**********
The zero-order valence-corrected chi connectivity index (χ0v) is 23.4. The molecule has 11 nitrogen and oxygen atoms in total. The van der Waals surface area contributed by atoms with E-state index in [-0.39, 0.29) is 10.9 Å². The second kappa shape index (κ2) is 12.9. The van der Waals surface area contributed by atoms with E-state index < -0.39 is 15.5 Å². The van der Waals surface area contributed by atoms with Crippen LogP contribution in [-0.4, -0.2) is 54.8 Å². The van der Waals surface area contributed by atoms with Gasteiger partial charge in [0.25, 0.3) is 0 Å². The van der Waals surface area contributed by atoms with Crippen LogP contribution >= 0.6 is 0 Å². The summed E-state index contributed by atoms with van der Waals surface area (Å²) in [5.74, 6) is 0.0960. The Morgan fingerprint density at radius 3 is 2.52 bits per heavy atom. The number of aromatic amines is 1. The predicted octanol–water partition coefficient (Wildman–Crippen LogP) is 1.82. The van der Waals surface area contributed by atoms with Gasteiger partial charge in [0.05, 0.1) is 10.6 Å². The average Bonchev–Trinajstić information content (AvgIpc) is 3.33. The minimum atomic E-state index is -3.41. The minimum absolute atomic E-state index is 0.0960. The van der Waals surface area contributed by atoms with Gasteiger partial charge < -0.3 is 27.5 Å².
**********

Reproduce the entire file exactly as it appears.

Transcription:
The zero-order valence-corrected chi connectivity index (χ0v) is 23.4. The molecule has 11 nitrogen and oxygen atoms in total. The van der Waals surface area contributed by atoms with E-state index in [-0.39, 0.29) is 10.9 Å². The second kappa shape index (κ2) is 12.9. The van der Waals surface area contributed by atoms with E-state index < -0.39 is 15.5 Å². The van der Waals surface area contributed by atoms with Crippen LogP contribution in [-0.4, -0.2) is 54.8 Å². The van der Waals surface area contributed by atoms with Gasteiger partial charge in [0.25, 0.3) is 0 Å². The van der Waals surface area contributed by atoms with Crippen LogP contribution >= 0.6 is 0 Å². The summed E-state index contributed by atoms with van der Waals surface area (Å²) in [5.74, 6) is 0.0960. The Morgan fingerprint density at radius 3 is 2.52 bits per heavy atom. The number of aromatic amines is 1. The predicted octanol–water partition coefficient (Wildman–Crippen LogP) is 1.82. The van der Waals surface area contributed by atoms with Gasteiger partial charge in [0.05, 0.1) is 10.6 Å². The average Bonchev–Trinajstić information content (AvgIpc) is 3.33. The minimum atomic E-state index is -3.41. The minimum absolute atomic E-state index is 0.0960. The van der Waals surface area contributed by atoms with Gasteiger partial charge < -0.3 is 27.5 Å².